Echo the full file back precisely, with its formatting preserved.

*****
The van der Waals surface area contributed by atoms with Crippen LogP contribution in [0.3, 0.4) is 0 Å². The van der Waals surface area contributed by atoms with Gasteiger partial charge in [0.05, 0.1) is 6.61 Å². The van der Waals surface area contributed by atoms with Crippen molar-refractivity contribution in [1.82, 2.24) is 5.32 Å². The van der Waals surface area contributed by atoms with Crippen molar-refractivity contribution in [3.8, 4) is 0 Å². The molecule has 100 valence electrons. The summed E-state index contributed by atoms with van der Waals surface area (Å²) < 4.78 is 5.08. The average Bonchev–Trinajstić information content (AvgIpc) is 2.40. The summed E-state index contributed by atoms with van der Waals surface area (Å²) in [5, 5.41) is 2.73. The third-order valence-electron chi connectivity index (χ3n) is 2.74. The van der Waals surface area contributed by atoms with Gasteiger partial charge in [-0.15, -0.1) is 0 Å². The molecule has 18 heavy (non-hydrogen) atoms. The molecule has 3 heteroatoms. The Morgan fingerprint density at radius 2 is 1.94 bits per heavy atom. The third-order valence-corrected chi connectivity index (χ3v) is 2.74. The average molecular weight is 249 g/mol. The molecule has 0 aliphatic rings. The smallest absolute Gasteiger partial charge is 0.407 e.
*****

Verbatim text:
The van der Waals surface area contributed by atoms with Crippen LogP contribution in [0.3, 0.4) is 0 Å². The van der Waals surface area contributed by atoms with Gasteiger partial charge in [0.05, 0.1) is 6.61 Å². The van der Waals surface area contributed by atoms with Crippen molar-refractivity contribution in [1.82, 2.24) is 5.32 Å². The van der Waals surface area contributed by atoms with Crippen molar-refractivity contribution in [3.8, 4) is 0 Å². The molecule has 100 valence electrons. The summed E-state index contributed by atoms with van der Waals surface area (Å²) < 4.78 is 5.08. The average Bonchev–Trinajstić information content (AvgIpc) is 2.40. The summed E-state index contributed by atoms with van der Waals surface area (Å²) in [5, 5.41) is 2.73. The third-order valence-electron chi connectivity index (χ3n) is 2.74. The van der Waals surface area contributed by atoms with Gasteiger partial charge in [-0.15, -0.1) is 0 Å². The molecule has 18 heavy (non-hydrogen) atoms. The molecule has 3 heteroatoms. The Morgan fingerprint density at radius 2 is 1.94 bits per heavy atom. The third-order valence-corrected chi connectivity index (χ3v) is 2.74. The average molecular weight is 249 g/mol. The molecule has 0 aliphatic rings. The smallest absolute Gasteiger partial charge is 0.407 e.